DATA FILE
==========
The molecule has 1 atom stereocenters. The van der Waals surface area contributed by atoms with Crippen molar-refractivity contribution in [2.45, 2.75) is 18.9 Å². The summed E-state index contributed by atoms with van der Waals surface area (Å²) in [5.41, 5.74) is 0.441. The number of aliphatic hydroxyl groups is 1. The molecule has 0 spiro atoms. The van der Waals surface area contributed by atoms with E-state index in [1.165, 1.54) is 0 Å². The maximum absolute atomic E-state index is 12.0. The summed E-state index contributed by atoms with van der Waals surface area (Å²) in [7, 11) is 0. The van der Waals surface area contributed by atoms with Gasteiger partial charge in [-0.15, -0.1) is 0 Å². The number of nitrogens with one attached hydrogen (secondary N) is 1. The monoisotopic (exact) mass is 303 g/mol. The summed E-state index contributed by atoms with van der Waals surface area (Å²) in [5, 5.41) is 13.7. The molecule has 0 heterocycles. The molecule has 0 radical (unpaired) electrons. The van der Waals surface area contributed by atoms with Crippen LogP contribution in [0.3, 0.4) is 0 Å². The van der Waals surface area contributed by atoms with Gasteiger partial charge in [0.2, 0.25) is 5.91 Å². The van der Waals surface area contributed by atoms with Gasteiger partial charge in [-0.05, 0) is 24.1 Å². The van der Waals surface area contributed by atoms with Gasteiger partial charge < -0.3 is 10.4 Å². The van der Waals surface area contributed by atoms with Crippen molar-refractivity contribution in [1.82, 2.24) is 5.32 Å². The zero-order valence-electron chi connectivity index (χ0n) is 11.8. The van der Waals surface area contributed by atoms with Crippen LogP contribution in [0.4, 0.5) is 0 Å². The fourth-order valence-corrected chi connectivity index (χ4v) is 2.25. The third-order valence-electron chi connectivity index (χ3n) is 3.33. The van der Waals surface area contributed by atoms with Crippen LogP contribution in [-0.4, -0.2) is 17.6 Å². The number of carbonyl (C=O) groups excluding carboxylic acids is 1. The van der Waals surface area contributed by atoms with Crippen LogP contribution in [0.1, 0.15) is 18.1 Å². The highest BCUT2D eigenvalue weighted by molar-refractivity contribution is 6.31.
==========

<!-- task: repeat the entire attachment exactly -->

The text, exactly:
The molecule has 1 atom stereocenters. The van der Waals surface area contributed by atoms with Crippen molar-refractivity contribution in [2.45, 2.75) is 18.9 Å². The summed E-state index contributed by atoms with van der Waals surface area (Å²) in [5.41, 5.74) is 0.441. The number of aliphatic hydroxyl groups is 1. The molecule has 0 spiro atoms. The van der Waals surface area contributed by atoms with E-state index in [1.165, 1.54) is 0 Å². The maximum absolute atomic E-state index is 12.0. The summed E-state index contributed by atoms with van der Waals surface area (Å²) in [7, 11) is 0. The van der Waals surface area contributed by atoms with Gasteiger partial charge in [-0.15, -0.1) is 0 Å². The number of nitrogens with one attached hydrogen (secondary N) is 1. The monoisotopic (exact) mass is 303 g/mol. The summed E-state index contributed by atoms with van der Waals surface area (Å²) in [5, 5.41) is 13.7. The molecule has 0 heterocycles. The molecule has 0 radical (unpaired) electrons. The van der Waals surface area contributed by atoms with Crippen LogP contribution in [0.3, 0.4) is 0 Å². The van der Waals surface area contributed by atoms with Gasteiger partial charge in [0.2, 0.25) is 5.91 Å². The van der Waals surface area contributed by atoms with Gasteiger partial charge in [-0.05, 0) is 24.1 Å². The van der Waals surface area contributed by atoms with Gasteiger partial charge < -0.3 is 10.4 Å². The van der Waals surface area contributed by atoms with Crippen molar-refractivity contribution in [1.82, 2.24) is 5.32 Å². The zero-order valence-electron chi connectivity index (χ0n) is 11.8. The van der Waals surface area contributed by atoms with Crippen LogP contribution in [0.4, 0.5) is 0 Å². The fourth-order valence-corrected chi connectivity index (χ4v) is 2.25. The third-order valence-electron chi connectivity index (χ3n) is 3.33. The van der Waals surface area contributed by atoms with Crippen LogP contribution in [-0.4, -0.2) is 17.6 Å². The number of carbonyl (C=O) groups excluding carboxylic acids is 1. The van der Waals surface area contributed by atoms with Crippen LogP contribution in [0.1, 0.15) is 18.1 Å². The highest BCUT2D eigenvalue weighted by molar-refractivity contribution is 6.31.